Liberation photo

Liberation photo

A crowd of 50 people and their pets rallied outside the VCA San Francisco Veterinary Specialists on Sept 27 in support of their newly formed union affiliated with the ILWU. The union vote marked the first time a group of veterinary workers in the country formed an ILWU-affiliated union. Union members and community supporters formed a picket line outside the animal hospital, demanding accountability and better work conditions.

VCA is owned by Mars Corporation, a global manufacturer of candy, gum, pet food and owner of animal hospitals as of Sept 2017, when it acquired the 780 VCA facilities across the country for $8 billion. With annual revenues upwards of $33 billion, Mars is the sixth-largest private company in the country. The corporation is wholly owned by the Mars family, America’s third-richest dynasty with a combined wealth of $60 billion that dates back to the 1800s.

Workers at VCA are fighting back against unfair work practices and poor working conditions. Union members spoke about how they are frequently short staffed and not able to get by on the wages they make.

‘We are fighting not just for ourselves but for the entire veterinary industry’

Raven has worked at the company for 16 years, and witnessed the deterioration of work conditions over time, especially after VCA’s purchase by a massive corporation. “We felt the union was the only way to address the issues of poor working conditions, a lack of training resources for new hires, and the need to retain experienced staff.” In the past month, 17 workers have left VCA on account of not being able to afford to live in the Bay Area and the unsafe working conditions. “They have allowed staff to dwindle to 25 percent capacity,” she explained. “We want better wages, and an end to mandatory overtime caused by the short staffing.”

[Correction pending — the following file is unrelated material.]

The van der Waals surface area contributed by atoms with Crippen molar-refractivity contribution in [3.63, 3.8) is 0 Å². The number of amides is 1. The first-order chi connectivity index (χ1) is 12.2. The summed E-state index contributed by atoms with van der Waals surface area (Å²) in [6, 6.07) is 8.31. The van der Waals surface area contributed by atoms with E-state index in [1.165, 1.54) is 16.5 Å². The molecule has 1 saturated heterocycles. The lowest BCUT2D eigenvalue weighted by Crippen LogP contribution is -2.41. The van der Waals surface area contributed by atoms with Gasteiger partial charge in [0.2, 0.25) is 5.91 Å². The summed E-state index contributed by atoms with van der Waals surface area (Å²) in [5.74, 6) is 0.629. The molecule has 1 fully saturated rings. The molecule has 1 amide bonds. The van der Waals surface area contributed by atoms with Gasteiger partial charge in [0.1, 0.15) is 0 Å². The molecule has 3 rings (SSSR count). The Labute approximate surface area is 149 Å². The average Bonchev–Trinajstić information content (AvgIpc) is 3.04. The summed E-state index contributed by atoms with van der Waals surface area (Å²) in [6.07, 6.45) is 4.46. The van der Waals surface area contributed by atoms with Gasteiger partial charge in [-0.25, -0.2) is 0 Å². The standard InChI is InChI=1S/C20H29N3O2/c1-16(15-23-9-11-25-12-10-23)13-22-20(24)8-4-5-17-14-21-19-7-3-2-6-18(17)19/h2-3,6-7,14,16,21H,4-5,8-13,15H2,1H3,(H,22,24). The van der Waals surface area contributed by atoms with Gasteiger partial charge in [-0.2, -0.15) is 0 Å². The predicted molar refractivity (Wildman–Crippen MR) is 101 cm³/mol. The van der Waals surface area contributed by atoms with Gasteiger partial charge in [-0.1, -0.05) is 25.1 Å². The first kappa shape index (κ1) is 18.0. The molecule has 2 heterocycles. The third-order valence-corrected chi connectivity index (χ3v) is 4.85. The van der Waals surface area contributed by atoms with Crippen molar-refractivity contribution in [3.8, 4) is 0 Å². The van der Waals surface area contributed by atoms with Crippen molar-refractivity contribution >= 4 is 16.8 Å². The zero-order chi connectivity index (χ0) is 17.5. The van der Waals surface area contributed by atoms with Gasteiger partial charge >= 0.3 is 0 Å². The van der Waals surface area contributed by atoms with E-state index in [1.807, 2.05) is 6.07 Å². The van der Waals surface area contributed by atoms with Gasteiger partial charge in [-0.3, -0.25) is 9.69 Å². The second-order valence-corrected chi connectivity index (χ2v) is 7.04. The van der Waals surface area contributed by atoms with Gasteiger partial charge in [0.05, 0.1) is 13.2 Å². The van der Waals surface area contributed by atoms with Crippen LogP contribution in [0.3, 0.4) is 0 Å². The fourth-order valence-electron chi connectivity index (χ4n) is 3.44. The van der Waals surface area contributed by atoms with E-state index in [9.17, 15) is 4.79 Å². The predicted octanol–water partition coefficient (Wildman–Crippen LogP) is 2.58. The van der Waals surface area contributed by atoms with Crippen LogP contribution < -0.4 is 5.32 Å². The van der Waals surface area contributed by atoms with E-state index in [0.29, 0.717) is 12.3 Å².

Karen, who has worked at VCA-SFVS for 11 years, said that they want accountability from Mars Corporation. “We value the relationship between pets and the people who care about them,” and Mars by under-staffing workers at the hospital is not allowing VCA to deliver quality care. The struggle is not just in San Francisco, Karen noted, as “we are fighting not just for ourselves but for the entire veterinary industry.”

Negotiations for a better contract began in May, but the company has attempted to fear-monger among its workers and isolate union members. They even set up an email hotline for workers to target workplace conditions, all in an effort to undermine the union. “Where was this email hotline before we had a union?” asked Raven.

“VCA claims they’re bargaining in good faith, but we have only had three negotiations in the last four months, and we still have no contract,” she said. The contracts that they have put forth have been identical – and in some cases worse – than the existing one.

SF Supervisor Hilary Ronen also attended the rally, and spoke in support of the ILWU-affiliated union and their struggle for better wages.

Workers and supporters chanted their demands: “What do we want? Quality care! Respect!”

Raven rallied the crowd and called to mind a quote from Thomas Edison: “Our greatest weakness lies in giving up. The most certain way to succeed is always to try just one more time.”